Recipe: Thai Stir-Fried Chicken with Holy Basil

Evergreen, Food, Food, Recipes, Thailand / Saturday, October 19th, 2013

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Although I eat out a lot on the streets of Bangkok, the foodie inside me always wants to keep cooking at home – nothing beats the sense of satisfaction to be had from whipping up a dish from scratch using fresh ingredients. And the Thai capital is certainly no bad place to get the freshest of produce from its plethora of local markets. So in this new feature, I want to share with you recipes for some of my favourite dishes – some Thai, some not – from my travels. Wherever you are in the world, even if you are not blessed with the same markets as Bangkok, you should be able to source these ingredients in your local supermarket or Asian store.

Thai stir-fried chicken with holy basil (pad krapao gai)

A staple perhaps somewhat akin to fish and chips back in the UK, this stir-fry dish is what Thai people order when they don’t know what else to eat. It’s difficult to walk very far on the streets of Bangkok or elsewhere in Thailand without coming across someone chowing down on a plate of it at a simple stall set-up with a couple of plastic chairs.

I make pad krapao in one of two ways, depending on how much time I have and what end result I want to achieve. The recipe here is for a more labour-intensive (though still dead easy) version that yields a richer flavour, but if you need a quick fix then drop the garlic and don’t bother pounding the chillies – do everything else as below and throw in the chillies, finely chopped, towards the end of the cooking process. You can also include finely chopped green beans when making this dish (they are best if first blanched very quickly in boiling water) – for no real reason, I tend to include them when making the quick version, but don’t if I’m making this one with more love.

You have to be generous with the krapao holy basil leaves, though, because this dish just isn’t worth eating without the intense flavour they bring – in the same way as, for me at least, a green curry that skimps on horapa sweet basil leaves is nothing short of a travesty. I pick both varieties of basil from my balcony, but across Thailand you can pick up a bunch of either for a modest 5 baht. If you don’t have a Thai market on your doorstep, good Thai, Chinese and other Asian supermarkets around the world offer freshly imported Thai herbs.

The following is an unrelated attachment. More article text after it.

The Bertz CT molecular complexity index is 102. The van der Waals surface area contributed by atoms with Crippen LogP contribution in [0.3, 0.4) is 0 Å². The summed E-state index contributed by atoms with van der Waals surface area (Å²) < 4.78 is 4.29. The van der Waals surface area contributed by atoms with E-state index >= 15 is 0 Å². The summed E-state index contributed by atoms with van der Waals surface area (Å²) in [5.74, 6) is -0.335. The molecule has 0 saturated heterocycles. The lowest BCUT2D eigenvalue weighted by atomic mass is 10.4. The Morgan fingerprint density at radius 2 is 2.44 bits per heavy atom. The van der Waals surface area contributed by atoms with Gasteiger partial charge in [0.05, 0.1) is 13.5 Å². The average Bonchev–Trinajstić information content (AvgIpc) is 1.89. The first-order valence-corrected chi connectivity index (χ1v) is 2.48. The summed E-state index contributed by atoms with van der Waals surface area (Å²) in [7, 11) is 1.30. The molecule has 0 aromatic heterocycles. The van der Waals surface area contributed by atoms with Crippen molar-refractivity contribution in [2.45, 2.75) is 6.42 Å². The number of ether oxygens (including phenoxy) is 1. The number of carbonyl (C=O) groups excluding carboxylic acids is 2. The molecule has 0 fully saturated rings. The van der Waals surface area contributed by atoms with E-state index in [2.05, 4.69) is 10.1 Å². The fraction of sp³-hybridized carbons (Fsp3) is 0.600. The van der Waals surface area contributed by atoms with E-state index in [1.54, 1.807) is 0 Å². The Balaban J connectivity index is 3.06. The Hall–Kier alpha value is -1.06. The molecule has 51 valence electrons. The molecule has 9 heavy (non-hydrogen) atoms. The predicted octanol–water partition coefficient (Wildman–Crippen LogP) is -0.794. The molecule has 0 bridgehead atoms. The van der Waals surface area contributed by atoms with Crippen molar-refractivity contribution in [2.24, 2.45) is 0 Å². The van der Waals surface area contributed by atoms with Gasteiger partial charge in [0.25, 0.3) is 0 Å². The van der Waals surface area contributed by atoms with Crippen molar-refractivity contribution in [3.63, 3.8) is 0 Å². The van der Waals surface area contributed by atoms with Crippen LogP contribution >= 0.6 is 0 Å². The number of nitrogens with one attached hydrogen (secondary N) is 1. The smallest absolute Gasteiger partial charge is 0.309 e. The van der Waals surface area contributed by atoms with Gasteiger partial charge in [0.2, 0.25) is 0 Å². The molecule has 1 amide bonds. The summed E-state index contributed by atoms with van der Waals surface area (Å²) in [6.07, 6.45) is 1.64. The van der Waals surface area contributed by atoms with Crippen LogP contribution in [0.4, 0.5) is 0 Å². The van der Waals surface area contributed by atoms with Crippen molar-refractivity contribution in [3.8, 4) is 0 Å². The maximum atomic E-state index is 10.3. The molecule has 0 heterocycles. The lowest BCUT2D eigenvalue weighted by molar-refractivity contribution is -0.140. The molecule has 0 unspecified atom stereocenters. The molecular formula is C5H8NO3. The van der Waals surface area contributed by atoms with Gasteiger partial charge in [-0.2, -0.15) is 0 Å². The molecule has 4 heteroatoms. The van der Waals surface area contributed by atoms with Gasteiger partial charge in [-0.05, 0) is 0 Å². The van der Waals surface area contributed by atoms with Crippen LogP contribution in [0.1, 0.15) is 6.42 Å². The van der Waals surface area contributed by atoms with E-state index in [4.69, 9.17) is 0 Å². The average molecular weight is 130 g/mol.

Finally, I’ve included monosodium glutamate – and I use it a fair bit when cooking Thai food – because it really brings out the flavour and I don’t believe you can get that true authentic taste of the streets of Bangkok (healthy or otherwise) without it. Consumed in modest quantities it’s not unhealthy, but if you prefer not to eat MSG then just leave it out.


1 chicken thigh
a generous bunch of krapao Thai holy basil (use regular basil if you can’t get it)
5 red birds eye chillies, halved and stems removed
2 small garlic cloves, peeled
1tsp chicken stock powder (use Rotdee powder if you can get it, if not then an Oxo cube is fine)
1tbsp granulated sugar, or to taste (I like it sweet!)
2tbsp oyster sauce
a squirt of fish sauce
1tsp monosodium glutamate
1tbsp vegetable oil

Remove the uncooked chicken meat from the bone and dice very finely – don’t make the mistake of leaving your pieces of chicken too big, or you’ll just end up emulating Thai food in the west, which often misses the mark for this very reason (among others). Each piece should be just a fraction of a bite, since you’ll want to get it into your mouth along with some basil, sauce and rice.

Pound the chillies and garlic in a pestle and mortar until both are finely ground and the chillies have spat out all their seeds (which you want to retain and use, for added kick). Heat the oil in a wok on a high setting then add the chicken stock powder until it sizzles, followed by the chilli and garlic scooped out from the pestle and mortar. Cook briefly then add all of the chicken, moving it around to ensure it cooks through and takes on a brown colour on both sides. Now add the sugar, fish sauce, oyster sauce and monosodium glutamate and continue to toss around with a spatula.

Tear the basil leaves off the stems but leave them intact, then throw them into the wok and again stir well to combine everything. Continue to cook through until the basil leaves are wilted and the whole pan has taken on a delicious, deep golden colour. Quickly taste and adjust the seasoning if necessary, then serve hot over freshly steamed rice as a one-dish.

Serves 2.

This post was updated on 20 October 2013 to correct a typo – the original ingredients list mistakenly included horapa (sweet Thai basil) instead of krapao (holy Thai basil) leaves. Thanks to TaaSaparot for spotting the mistake!

Pad krapao gai
Pad krapao gai

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